The upgrade in Ghana’s sovereign credit rating announced by Moody’s, one of the three international credit rating agencies that rates this country, last weekend, has been well received by government and economists alike as good news and for good reason. The upgrade improves government’s negotiating hand ahead of its imminent new US$3 billion Eurobond issue, as well as in the refinancing of existing public debt which will follow the impending new issuance.
However, the average Ghanaian on the street can be forgiven for being somewhat bewildered by the sense of positive achievement being shown by government, its supporters and economists in general; there is still a disconnect between their personal finances and the improved credit rating.
Supposedly, that disconnect will be bridged sooner or later. The improved credit rating reflects improved macroeconomic fundamentals which provide the foundation for improved living standards among Ghana’s citizenry.
But even this relationship is tenuous. Moody’s credit rating primarily assesses Ghana’s ability to meet its foreign financial obligations, led by its foreign currency debt obligations and followed by its capacity to meet obligations such as payments for imports. This is different from an assessment of progress made towards economic development, which would have more impact on living standards in general.
Nevertheless, the latest rating upgrade is of vital importance, even if the average Ghanaian does not quite grasp its significance. Ghana’s public debt is debilitating even though the most commonly used measure of debt sustainability, the public debt to Gross Domestic Product ratio, understates the difficulty. A more meaningful, albeit less used measure, the public debt to public revenue ratio shows that almost half of Ghana’s public revenues are consumed by debt servicing. Indeed, managing the public debt is now arguably the biggest challenge facing Ghana’s economic management team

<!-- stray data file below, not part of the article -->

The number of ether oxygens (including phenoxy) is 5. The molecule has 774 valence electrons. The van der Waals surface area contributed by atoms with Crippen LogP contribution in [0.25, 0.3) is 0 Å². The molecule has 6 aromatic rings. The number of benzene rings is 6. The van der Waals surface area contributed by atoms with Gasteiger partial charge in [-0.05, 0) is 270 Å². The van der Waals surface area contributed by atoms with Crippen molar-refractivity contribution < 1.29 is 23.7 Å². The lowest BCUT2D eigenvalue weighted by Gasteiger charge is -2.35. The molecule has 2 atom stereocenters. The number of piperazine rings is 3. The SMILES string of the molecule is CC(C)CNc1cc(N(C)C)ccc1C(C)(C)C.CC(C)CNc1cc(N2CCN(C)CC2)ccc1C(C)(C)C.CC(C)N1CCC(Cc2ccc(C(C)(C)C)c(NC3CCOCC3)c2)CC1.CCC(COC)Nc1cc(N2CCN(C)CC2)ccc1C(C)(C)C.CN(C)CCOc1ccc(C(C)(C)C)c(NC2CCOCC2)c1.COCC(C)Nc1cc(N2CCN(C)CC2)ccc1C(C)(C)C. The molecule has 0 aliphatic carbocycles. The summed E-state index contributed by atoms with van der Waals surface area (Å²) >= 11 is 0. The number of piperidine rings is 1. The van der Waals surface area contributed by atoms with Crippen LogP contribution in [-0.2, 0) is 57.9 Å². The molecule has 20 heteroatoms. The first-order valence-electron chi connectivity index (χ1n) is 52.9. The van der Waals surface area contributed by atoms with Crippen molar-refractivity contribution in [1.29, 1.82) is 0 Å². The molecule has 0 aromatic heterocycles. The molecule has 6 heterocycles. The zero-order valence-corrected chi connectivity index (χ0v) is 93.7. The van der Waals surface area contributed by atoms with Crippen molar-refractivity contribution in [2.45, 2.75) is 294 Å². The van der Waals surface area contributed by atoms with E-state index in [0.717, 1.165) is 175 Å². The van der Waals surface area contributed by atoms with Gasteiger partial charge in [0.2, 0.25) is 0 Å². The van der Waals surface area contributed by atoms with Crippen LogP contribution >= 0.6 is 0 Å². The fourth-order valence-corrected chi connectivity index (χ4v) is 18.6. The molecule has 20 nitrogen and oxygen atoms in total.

Therefore, an improved assessment of Ghana’s predicament by Moody’s which will influence the attitude of the international financial community towards financing the national debt is crucial to the country’s economic fortunes going forward.
But it does not reflect any changes in the rate at which Ghana is achieving economic development. Indeed, it is instructive that the new rating upgrade has come at a time that capital expenditure on infrastructural projects requisite for economic development has been largely forgone in order to accommodate fiscal consolidation.
Nevertheless, the rating upgrade reflects progress made towards the restoration of macroeconomic stability and this is a requisite for sustainable economic development going forward as different from the knee jerk efforts at such development done during much of the last decade which led Ghana into inordinately high public debt in the first place.
Consequently, this newspaper applauds government for its achievement even though it is only the foundation for economic development rather than actual accelerated economic development itself.
But even as we applaud government, we warn that the upgraded credit rating will not, in itself translate into more votes during the upcoming general election scheduled for the end of this year. But we expect that government is acutely aware of this; indeed, its willingness to focus on the restoration of macroeconomic stability as a foundation for sustained economic growth and development rather than adopt quick fixes that please the electorate but do not provide a sustainable foundation for better living standards over the medium term, is in itself worthy of further commendation.
We can only hope that going forward, whoever governs Ghana after the 2020 election will retain this focus on sustainability rather than resort to short term quick fixes aimed at winning the support of the electorate at the next election, but which all too easily fizzle into reoccurrence of macroeconomic instability at cost to all and sundry.
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